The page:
Affordable Care Act

Health Care Law Upheld. Now What?

Jun 28, 2012

Now that the Supreme Court has decided that the Affordable Care Act can stand, it's time to think about what the law actually means for your medical coverage. The requirement that everyone buy health insurance (the individual mandate) has gotten all the attention, but there's a lot more to the health law. So let's review the changes the law has already wrought and those that still lie ahead:


Northern Illinois University health care economist James Ciesla says it's unclear yet just how many Illinoisans will benefit from the law being allowed to stand.

Ciesla said the Illinois Hospital Association estimates between 1.3 and 1.7 million people are uninsured, “so this ruling most directly affects those people.”

Mitt Romney, the presumptive Republican nominee for President, said the Supreme Court's health care ruling highlights why it's important to defeat President Obama in November.

Romney vowed that if he's elected, he would replace the national health care law with legislation that would allow patients to keep their doctors and ensure coverage for people with pre-existing conditions. Both of those provisions are contained in the existing law.

He did not mention the individual mandate, which is similar to one in a Massachusetts law that he signed while he was governor.

The Supreme Court’s decision today upholding the controversial Affordable Care Act and its individual mandate is a deep disappointment to small businesses everywhere, the head of the National Federation of Independent Business (NFIB) said today.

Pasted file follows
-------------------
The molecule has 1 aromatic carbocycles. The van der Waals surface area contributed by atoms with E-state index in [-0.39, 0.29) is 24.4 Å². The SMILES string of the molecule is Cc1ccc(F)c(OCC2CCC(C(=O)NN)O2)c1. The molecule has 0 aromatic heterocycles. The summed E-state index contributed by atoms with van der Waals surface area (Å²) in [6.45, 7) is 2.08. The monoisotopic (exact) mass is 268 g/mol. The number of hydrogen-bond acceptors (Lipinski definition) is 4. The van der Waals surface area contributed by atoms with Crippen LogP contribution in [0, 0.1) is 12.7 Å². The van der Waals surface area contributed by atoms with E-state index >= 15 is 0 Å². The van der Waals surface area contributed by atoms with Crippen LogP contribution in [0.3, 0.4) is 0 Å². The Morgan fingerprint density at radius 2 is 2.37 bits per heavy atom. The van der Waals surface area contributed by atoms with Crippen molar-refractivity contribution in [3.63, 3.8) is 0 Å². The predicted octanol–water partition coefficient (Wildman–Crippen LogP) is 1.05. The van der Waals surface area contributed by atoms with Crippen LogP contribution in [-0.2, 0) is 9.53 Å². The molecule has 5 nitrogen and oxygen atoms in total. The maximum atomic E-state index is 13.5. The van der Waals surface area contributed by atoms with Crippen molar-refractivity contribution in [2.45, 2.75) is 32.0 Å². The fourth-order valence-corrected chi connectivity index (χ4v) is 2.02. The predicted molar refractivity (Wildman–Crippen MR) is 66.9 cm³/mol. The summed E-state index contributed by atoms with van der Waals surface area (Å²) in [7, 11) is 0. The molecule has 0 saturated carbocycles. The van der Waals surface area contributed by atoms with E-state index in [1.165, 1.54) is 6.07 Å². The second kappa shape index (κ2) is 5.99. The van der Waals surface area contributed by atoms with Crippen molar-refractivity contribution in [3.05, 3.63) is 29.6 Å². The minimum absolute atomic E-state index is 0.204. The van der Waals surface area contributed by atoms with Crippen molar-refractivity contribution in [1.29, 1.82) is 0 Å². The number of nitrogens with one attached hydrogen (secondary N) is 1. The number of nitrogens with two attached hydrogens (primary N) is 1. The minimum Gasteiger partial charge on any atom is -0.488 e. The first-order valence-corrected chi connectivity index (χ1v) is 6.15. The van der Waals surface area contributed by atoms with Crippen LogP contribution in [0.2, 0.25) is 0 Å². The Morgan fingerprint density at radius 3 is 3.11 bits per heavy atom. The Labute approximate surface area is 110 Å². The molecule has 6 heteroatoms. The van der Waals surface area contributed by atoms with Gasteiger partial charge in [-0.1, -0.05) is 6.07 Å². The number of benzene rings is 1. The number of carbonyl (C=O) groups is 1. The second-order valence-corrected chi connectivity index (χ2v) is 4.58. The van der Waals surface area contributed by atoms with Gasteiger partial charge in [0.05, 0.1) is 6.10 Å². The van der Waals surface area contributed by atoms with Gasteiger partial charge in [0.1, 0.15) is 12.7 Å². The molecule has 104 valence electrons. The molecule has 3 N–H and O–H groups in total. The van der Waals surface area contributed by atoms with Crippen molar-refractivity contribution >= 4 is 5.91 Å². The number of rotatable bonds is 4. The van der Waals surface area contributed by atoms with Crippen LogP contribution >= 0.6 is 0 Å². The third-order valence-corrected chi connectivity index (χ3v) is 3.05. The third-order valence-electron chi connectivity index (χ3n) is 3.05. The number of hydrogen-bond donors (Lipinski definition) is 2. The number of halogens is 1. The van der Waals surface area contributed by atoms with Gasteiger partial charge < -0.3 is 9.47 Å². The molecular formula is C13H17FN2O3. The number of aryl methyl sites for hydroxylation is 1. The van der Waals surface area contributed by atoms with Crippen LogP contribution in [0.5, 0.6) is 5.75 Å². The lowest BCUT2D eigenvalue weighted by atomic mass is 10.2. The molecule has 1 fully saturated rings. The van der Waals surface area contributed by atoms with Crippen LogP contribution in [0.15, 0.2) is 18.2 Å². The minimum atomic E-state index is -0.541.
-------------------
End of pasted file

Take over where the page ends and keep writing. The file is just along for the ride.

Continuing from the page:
“While we are certainly disappointed, NFIB respects the decision to uphold the individual mandate by the Supreme Court,” said Dan Danner, President and CEO of the National Federation of Independent Business. “Clearly this mandate has now become a tax on all Americans and a broken campaign promise from President Obama not to raise taxes.

U.S. House Speaker John Boehner, R-Ohio, says the Supreme Court ruling upholding the individual insurance requirement at the heart of President Barack Obama's health care overhaul shows the need to repeal the law.

“The president’s healthcare law is hurting our economy by driving up health costs and making it harder for small businesses to hire," he said. "Today’s ruling underscores the urgency of repealing this harmful law in its entirety.

Several citizen action groups will hold a rally in Daley Plaza at 5 p.m. today praising the Supreme Court ruling as a “profound victory for American consumers.”

“With this seminal Supreme Court decision, the constitutional debate over the law ended and the quest toward affordable and accessible healthcare moved triumphantly forward,” according to a statement from Citizen Action/Illinois.

Initial accounts from various news organizations on the U.S. Supreme Court's 5-4 decision to uphold most of the Patient Protection and Affordable Care Act were vague and sometimes confusing at best today.

Apparently trying to be first with the big news, CNN trumpeted that the individual mandate for everyone to have health insurance had been overturned. It later backed off the announcement as more of the opinions and statements were read in court.

Other news organizations held back for more and then proclaimed the mandate had been upheld as a tax.

When the Supreme Court announces its long-anticipated decision on the constitutionality of the Affordable Care Act on Thursday, all eyes will be on the so-called individual mandate. That's the section of the law that requires most Americans to either have health insurance or pay a penalty starting in 2014.